Heart Rate Target

*Originally published on my first blog, Exercise Navigator.

I am often asked for a “target zone” for a client’s heart rate.  

Let me start by saying that there are many reasons to have a target zone and many ways to get it.  In my mind, the most compelling reasons are avoiding “badness”, a term coined by one of my grad school professors.  It simply means bad things that you want to avoid, like heart symptoms, pulmonary symptoms, or other damage to your body.  If you know that you have health problems that put you at risk for “badness”, please see your MD or Exercise Physiologist to have the appropriate tests that will give you your target heart rate zone.  The gold standard is a graded exercise test (GXT) where you will be wired up to monitor your EKG, breathing, blood pressure, and symptoms.  Then you will know for sure what your target is.

The rest of us use heart rate as an indirect indicator of how much oxygen we are using, also known as the percentage of maximal oxygen consumption (VO2 max).  This lets us know if we are working hard enough to get a “training effect”, or benefit, from our exercise.  Heart rate and VO2 max are very well correlated and it is much easier to measure the heart rate than to wear the contraption that measures our gas consumption and release as we exercise.  Heart rate and VO2 max have an almost linear relationship until maximal exercise, when it becomes curvilinear.  This was described by Pollock, Wilmore, and Fox in 1978. 

Our VO2 max decreases as we age, which explains why the charts we see describing how high our heart rates should be are based on age.  Of note, though, these are estimates.  They are based on research, like that by M.J Karvonen in 1957.  Your results may be different, but it gives you a place to start.  FYI, the Karvonen formula is ((heart rate max-resting heart rate)*desired percentage)+resting heart rate.  This is also known as the heart rate reserve formula.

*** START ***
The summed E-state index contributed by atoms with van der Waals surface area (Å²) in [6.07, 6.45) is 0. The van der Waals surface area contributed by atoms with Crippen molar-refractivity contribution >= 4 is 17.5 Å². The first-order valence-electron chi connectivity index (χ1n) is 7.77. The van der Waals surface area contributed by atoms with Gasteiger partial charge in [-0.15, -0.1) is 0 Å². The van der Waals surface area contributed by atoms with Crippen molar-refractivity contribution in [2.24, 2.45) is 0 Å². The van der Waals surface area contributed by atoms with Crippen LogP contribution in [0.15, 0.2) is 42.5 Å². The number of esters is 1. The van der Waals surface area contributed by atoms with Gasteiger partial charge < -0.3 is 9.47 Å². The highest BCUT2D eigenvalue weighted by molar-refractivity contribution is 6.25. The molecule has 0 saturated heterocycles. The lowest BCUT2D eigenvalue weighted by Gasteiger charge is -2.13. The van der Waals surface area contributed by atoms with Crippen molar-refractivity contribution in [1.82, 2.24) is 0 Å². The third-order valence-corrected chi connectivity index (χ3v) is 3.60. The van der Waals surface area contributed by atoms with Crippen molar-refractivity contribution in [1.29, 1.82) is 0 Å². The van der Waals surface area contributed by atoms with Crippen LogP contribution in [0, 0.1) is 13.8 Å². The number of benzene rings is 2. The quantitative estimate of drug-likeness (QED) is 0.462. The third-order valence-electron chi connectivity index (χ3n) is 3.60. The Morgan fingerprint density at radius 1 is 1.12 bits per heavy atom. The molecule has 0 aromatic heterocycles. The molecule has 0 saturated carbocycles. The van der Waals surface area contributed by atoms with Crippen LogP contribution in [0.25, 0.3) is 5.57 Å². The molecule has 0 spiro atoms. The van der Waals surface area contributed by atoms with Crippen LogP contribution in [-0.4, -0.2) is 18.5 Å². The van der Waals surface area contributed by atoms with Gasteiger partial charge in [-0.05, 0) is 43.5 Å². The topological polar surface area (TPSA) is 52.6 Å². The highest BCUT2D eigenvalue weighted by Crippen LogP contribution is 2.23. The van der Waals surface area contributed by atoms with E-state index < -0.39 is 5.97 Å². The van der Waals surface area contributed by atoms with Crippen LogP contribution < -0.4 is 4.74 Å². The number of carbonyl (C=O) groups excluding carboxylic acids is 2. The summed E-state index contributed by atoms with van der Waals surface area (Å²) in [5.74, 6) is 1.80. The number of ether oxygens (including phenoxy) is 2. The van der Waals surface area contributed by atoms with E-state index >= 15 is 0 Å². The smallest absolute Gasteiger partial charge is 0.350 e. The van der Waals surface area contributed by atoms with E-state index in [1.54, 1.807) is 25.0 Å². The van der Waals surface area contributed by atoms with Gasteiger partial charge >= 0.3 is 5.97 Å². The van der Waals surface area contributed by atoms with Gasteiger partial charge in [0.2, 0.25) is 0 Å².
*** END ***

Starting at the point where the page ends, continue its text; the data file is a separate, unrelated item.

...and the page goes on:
Personally, I like to use heart rate to track my progress, not necessarily to shoot for a certain point.  As we get more fit, we are able to do the same amount of work with a lower heart rate because our body has become more efficient at pumping blood, using oxygen, and extracting it.  M.J. Karvonen also showed this effect in 1957.  Therefore, I know that if my heart rate is usually 132 at a certain speed of exercise, and after several weeks, it is 126, then my training is working and I am getting fitter.  I can increase my speed to keep encouraging my body to adapt. 

So if you’re still wondering how hard you should exercise, my advice is to listen to your body.  Use the “talk test” (http://www.cdc.gov/physicalactivity/everyone/measuring/index.html).  If you cannot talk, you’re going too fast and you need to slow down.  If you can sing, then you need to speed up.  This is correlated with approximately 82% of maximal heart rate (Quinn and Coons, J Sports Sci. 2011 Aug;29(11):1175-82.) Once you have found your “talk test” speed, take your pulse and make a mental note.  This is likely within your personal “training zone”. 

P.S.  If you don’t want to deal with heart rate, then don’t.  Every movement counts, whether you’re in your “training zone” or not.

Here’s to happy and smart training!